Frazer Blog

Cultural Spotlight: Asian Funeral Traditions

by | Oct 19, 2018 | Cultural Spotlight, For Families

Asian temple

Here in America and in most of Canada, we have funeral traditions that have stood the test of time for decades, even centuries.

But our traditions are vastly different from those in other countries and cultures.

This is a special edition of our series that highlights how different cultures care for their dead. We’ll look at Asian funeral traditions discussed during the 2018 NFDA Convention workshop titled Asian Culture in Cremation and Funerals presented by Funeral Director Charles An.

Chinese Funeral Traditions

This presentation’s first look at Asian funeral traditions takes us to China. Feng Shui plays an important role in a Chinese funeral service — as it harmonizes people and the environment. Burning joss paper is another key funeral ritual. Mourners burn joss paper to send goods to the deceased in their next life. They even take photos and videos of the joss paper burning to document that they burned enough items for the deceased.

Every year on either April 4 or 5, Chinese people celebrate the Qingming Festival. During the festival, families clean and repair their loved ones gravesites. They also place flowers, prayer candles, and food on the grave and burn incense.

Vietnamese Funeral Traditions

Funeral Director Charles An also highlighted some notable Vietnamese funeral traditions. When someone dies, they place grains of rice and a gold coin or gold pieces in their mouth. For the funeral, monks lead everyone in prayers and chants to help the deceased on their journey.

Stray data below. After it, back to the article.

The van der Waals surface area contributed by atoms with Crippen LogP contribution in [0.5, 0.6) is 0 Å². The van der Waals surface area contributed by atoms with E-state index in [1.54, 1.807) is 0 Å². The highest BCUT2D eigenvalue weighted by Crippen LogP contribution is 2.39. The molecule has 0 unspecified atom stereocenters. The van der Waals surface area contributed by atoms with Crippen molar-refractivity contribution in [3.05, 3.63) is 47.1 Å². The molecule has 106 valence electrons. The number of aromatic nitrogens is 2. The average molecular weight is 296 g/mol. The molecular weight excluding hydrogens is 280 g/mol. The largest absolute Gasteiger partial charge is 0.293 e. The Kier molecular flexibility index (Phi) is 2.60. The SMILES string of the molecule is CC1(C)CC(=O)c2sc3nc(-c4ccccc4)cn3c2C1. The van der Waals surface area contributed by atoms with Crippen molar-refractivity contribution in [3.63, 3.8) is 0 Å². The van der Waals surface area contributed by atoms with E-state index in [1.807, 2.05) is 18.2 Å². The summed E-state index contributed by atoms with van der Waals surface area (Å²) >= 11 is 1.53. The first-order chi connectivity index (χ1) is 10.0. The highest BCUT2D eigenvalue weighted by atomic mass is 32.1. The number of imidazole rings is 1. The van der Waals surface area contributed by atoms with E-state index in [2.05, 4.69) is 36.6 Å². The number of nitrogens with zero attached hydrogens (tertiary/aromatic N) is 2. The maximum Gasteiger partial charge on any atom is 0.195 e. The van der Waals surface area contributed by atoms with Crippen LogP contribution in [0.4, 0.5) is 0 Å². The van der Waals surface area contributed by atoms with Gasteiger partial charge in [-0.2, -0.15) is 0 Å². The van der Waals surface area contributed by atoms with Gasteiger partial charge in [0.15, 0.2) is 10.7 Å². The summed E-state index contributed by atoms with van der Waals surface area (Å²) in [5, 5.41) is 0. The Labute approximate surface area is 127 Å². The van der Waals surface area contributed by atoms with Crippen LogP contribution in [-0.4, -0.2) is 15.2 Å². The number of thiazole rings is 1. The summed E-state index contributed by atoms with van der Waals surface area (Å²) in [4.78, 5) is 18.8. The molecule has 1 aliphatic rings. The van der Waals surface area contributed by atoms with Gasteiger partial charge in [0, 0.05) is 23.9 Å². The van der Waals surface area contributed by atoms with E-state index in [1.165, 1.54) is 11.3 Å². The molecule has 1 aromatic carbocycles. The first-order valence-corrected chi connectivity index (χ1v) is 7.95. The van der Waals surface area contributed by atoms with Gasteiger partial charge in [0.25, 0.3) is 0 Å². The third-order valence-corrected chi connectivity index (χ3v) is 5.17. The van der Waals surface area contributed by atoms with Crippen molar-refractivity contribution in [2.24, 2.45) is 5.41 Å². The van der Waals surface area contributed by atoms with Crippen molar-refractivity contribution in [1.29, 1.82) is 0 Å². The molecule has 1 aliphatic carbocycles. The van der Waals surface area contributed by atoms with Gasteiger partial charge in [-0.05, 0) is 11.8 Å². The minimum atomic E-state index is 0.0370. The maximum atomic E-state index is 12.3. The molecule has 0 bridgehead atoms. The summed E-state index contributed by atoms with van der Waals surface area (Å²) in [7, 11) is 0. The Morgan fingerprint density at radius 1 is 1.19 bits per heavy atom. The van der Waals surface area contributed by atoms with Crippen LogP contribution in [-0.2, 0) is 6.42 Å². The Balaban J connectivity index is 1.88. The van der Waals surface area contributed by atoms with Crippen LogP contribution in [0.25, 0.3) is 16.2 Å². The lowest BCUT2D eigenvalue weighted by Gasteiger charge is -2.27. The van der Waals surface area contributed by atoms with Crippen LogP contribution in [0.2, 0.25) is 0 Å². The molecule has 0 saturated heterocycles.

A Vietnamese funeral can last two to three days, and it’s common to see mourners take a lot of photos and videos at the funeral. They also set up a table with food, red candles, incense, and other important funeral items. There just needs to be enough room for the monks to walk around the table while leading the prayers and chants.

Korean Funeral Traditions

The church usually is heavily involved in a Korean funeral service. Koreans stick to a strict schedule for the funeral events and don’t like to stray from it. Like Vietnamese funerals, Korean funerals can last three days.

When someone dies, Koreans don’t say “I’m sorry for your loss,” Instead, they may say “My condolences.” Many people also send condolence cards with flowers and a short note. If the deceased was 65 or older, they receive red flowers as they’re thought to have lived a full life. While if the deceased was younger than 65, they receive white flowers to mourn their loss at a young age. Many families also send condolence gifts on the one-year anniversary of their death.

To learn more about Asian funeral traditions and other funeral customs across the world, click here.


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